The WWA made the claim after the BRE’s Green Guide awarded wooden windows a higher grade in its climate change indicator rating, based on the CO2 emissions associated with their production, compared with those made from PVCu and aluminium. It is one of 13 criteria assessed in the Green Guide to produce an overall rating from A+ to E, where A+ represents the best environmental performance and E the lowest (ENDS Report 401, p 26 ).
The ASA found that the advert did not make it clear the grades were not the overall rating given to wooden windows in the Green Guide. It said the statements that "now wood comes top of the class for climate change, too" and "they’re the best choice to help combat climate change" were ambiguous.
It added that small print in the advert stating "wood windows also receive the highest overall ratings (A+ or A) in the Green Guide" would lead readers to infer that the grades referred to the products’ total environmental impact, not just one aspect. It also implied that plastic and aluminium had a much lower rating than wood in terms of environmental impact, even though PVCu windows were given the same overall grade.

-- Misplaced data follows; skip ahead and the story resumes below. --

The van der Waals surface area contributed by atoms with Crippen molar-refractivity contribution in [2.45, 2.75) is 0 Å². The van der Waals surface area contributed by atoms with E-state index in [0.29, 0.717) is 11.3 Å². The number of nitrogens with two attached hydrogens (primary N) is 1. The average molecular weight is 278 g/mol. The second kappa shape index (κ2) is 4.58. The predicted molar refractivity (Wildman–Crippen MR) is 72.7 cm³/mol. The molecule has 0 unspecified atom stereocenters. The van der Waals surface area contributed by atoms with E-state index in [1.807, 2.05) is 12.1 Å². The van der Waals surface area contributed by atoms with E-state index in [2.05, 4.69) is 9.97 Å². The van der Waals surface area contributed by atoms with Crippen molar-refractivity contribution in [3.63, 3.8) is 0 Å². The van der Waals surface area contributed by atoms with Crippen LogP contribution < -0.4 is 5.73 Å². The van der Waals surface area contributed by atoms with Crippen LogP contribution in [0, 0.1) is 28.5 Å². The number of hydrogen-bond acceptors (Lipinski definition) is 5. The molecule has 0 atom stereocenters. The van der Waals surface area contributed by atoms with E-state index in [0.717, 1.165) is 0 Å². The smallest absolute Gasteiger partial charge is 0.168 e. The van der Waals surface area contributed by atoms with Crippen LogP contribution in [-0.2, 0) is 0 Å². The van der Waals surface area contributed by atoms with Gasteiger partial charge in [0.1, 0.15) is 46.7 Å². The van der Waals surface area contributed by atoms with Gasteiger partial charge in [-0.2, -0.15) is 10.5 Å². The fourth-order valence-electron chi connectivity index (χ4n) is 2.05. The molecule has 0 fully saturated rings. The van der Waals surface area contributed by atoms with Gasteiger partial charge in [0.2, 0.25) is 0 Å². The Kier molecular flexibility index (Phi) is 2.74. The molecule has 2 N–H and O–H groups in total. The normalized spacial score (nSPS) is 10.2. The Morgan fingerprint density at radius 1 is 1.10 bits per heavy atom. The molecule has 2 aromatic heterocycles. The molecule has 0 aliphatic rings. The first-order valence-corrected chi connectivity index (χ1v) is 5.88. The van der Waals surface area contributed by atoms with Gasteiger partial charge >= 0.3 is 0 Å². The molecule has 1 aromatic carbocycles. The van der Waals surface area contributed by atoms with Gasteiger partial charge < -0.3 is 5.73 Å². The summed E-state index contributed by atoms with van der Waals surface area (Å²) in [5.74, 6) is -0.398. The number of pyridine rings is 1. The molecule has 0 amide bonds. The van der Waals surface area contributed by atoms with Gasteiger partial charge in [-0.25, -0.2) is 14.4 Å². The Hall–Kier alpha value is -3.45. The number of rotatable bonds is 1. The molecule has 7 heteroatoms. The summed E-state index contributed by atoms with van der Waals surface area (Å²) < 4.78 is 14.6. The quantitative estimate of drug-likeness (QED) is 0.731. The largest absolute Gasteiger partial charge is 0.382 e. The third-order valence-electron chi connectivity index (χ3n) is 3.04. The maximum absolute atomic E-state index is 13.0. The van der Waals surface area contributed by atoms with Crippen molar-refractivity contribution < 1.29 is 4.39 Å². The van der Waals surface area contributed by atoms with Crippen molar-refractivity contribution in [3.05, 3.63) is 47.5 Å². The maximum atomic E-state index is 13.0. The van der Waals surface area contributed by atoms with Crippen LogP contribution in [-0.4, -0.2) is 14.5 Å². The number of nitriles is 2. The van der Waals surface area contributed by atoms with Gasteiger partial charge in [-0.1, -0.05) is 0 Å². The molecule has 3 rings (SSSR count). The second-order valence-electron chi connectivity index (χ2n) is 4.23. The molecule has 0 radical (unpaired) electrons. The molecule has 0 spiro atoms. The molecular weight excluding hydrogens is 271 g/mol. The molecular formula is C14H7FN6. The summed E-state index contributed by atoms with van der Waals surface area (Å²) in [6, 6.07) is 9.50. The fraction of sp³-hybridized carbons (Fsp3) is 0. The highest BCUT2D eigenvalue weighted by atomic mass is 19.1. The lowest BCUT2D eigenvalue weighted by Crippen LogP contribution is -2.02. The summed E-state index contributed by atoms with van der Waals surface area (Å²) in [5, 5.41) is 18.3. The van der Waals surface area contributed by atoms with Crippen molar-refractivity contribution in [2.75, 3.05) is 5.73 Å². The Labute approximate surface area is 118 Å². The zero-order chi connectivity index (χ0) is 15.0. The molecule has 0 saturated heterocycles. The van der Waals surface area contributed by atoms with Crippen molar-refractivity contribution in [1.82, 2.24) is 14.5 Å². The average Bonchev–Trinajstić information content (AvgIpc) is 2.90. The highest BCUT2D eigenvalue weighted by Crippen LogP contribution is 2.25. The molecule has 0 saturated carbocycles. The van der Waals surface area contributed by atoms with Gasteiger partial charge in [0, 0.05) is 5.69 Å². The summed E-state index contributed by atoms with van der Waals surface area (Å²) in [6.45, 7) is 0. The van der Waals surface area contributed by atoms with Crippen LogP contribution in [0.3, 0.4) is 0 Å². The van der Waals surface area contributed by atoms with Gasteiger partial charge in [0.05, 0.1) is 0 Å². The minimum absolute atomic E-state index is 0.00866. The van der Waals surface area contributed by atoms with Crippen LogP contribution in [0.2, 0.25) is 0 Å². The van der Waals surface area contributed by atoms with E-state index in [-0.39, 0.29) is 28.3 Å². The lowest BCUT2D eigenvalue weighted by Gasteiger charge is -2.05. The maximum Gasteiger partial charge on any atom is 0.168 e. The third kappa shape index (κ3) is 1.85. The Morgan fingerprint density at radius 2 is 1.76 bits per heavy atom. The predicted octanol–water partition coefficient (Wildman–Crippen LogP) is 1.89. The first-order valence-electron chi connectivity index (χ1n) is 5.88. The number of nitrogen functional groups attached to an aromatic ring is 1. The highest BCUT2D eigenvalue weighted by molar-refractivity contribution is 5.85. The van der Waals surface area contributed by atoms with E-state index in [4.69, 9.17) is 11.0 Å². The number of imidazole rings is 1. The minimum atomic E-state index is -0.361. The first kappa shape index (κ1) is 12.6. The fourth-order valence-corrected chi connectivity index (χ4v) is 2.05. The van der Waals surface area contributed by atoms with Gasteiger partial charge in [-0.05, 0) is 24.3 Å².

The challenge is the latest in a string of confrontations between the PVC industry and makers of wooden window frames over green issues. In January 2008, PVC window makers hit back at timber firms’ claims that their windows were the "best environmental choice" (ENDS Report 396, p 23 ).